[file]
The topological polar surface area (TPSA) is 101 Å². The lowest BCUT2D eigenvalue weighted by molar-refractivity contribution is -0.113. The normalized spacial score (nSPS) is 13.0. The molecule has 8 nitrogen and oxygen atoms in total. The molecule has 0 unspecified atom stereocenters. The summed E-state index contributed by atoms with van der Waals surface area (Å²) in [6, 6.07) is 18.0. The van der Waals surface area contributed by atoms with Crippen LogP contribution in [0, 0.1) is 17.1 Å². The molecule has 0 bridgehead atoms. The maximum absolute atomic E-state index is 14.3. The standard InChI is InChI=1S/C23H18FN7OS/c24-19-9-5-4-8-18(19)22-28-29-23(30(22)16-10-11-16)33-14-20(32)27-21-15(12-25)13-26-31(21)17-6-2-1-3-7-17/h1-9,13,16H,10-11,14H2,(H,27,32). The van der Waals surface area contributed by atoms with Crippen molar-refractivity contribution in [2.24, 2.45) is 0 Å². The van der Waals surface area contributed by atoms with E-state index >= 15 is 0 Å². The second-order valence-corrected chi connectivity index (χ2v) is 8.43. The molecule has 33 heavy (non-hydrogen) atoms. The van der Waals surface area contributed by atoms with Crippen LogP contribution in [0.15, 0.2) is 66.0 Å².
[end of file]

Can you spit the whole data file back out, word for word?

The topological polar surface area (TPSA) is 101 Å². The lowest BCUT2D eigenvalue weighted by molar-refractivity contribution is -0.113. The normalized spacial score (nSPS) is 13.0. The molecule has 8 nitrogen and oxygen atoms in total. The molecule has 0 unspecified atom stereocenters. The summed E-state index contributed by atoms with van der Waals surface area (Å²) in [6, 6.07) is 18.0. The van der Waals surface area contributed by atoms with Crippen LogP contribution in [0, 0.1) is 17.1 Å². The molecule has 0 bridgehead atoms. The maximum absolute atomic E-state index is 14.3. The standard InChI is InChI=1S/C23H18FN7OS/c24-19-9-5-4-8-18(19)22-28-29-23(30(22)16-10-11-16)33-14-20(32)27-21-15(12-25)13-26-31(21)17-6-2-1-3-7-17/h1-9,13,16H,10-11,14H2,(H,27,32). The van der Waals surface area contributed by atoms with Crippen molar-refractivity contribution in [2.24, 2.45) is 0 Å². The van der Waals surface area contributed by atoms with E-state index >= 15 is 0 Å². The second-order valence-corrected chi connectivity index (χ2v) is 8.43. The molecule has 33 heavy (non-hydrogen) atoms. The van der Waals surface area contributed by atoms with Crippen LogP contribution in [0.15, 0.2) is 66.0 Å².